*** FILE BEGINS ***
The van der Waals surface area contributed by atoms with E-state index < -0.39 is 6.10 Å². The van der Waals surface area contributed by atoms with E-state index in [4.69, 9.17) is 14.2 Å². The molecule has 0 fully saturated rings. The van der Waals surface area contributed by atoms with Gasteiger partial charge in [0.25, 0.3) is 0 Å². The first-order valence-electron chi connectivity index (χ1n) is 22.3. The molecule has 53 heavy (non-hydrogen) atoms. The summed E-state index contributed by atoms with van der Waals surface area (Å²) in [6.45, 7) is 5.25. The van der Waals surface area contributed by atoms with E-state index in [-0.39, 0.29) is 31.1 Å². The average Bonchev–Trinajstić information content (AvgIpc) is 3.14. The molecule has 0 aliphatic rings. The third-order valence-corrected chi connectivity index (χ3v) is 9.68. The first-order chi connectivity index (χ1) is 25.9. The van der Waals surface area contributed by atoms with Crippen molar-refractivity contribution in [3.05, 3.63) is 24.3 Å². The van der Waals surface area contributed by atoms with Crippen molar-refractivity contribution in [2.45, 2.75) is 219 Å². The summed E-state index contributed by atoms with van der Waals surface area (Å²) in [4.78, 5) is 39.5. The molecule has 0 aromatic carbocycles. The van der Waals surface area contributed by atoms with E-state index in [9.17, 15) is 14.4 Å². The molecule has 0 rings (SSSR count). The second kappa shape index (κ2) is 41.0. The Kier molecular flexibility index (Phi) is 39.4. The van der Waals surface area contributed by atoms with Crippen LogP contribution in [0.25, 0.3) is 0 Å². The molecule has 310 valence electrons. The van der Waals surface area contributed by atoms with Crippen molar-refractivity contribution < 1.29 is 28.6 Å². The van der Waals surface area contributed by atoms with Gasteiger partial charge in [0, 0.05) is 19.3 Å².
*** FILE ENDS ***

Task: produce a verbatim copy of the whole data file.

The van der Waals surface area contributed by atoms with E-state index < -0.39 is 6.10 Å². The van der Waals surface area contributed by atoms with E-state index in [4.69, 9.17) is 14.2 Å². The molecule has 0 fully saturated rings. The van der Waals surface area contributed by atoms with Gasteiger partial charge in [0.25, 0.3) is 0 Å². The first-order valence-electron chi connectivity index (χ1n) is 22.3. The molecule has 53 heavy (non-hydrogen) atoms. The summed E-state index contributed by atoms with van der Waals surface area (Å²) in [6.45, 7) is 5.25. The van der Waals surface area contributed by atoms with E-state index in [-0.39, 0.29) is 31.1 Å². The average Bonchev–Trinajstić information content (AvgIpc) is 3.14. The molecule has 0 aliphatic rings. The third-order valence-corrected chi connectivity index (χ3v) is 9.68. The first-order chi connectivity index (χ1) is 25.9. The van der Waals surface area contributed by atoms with Crippen molar-refractivity contribution in [3.05, 3.63) is 24.3 Å². The van der Waals surface area contributed by atoms with Crippen molar-refractivity contribution in [2.45, 2.75) is 219 Å². The summed E-state index contributed by atoms with van der Waals surface area (Å²) in [4.78, 5) is 39.5. The molecule has 0 aromatic carbocycles. The van der Waals surface area contributed by atoms with E-state index in [9.17, 15) is 14.4 Å². The molecule has 0 rings (SSSR count). The second kappa shape index (κ2) is 41.0. The Kier molecular flexibility index (Phi) is 39.4. The van der Waals surface area contributed by atoms with Crippen LogP contribution in [0.25, 0.3) is 0 Å². The molecule has 310 valence electrons. The van der Waals surface area contributed by atoms with Crippen molar-refractivity contribution < 1.29 is 28.6 Å². The van der Waals surface area contributed by atoms with Gasteiger partial charge in [0, 0.05) is 19.3 Å².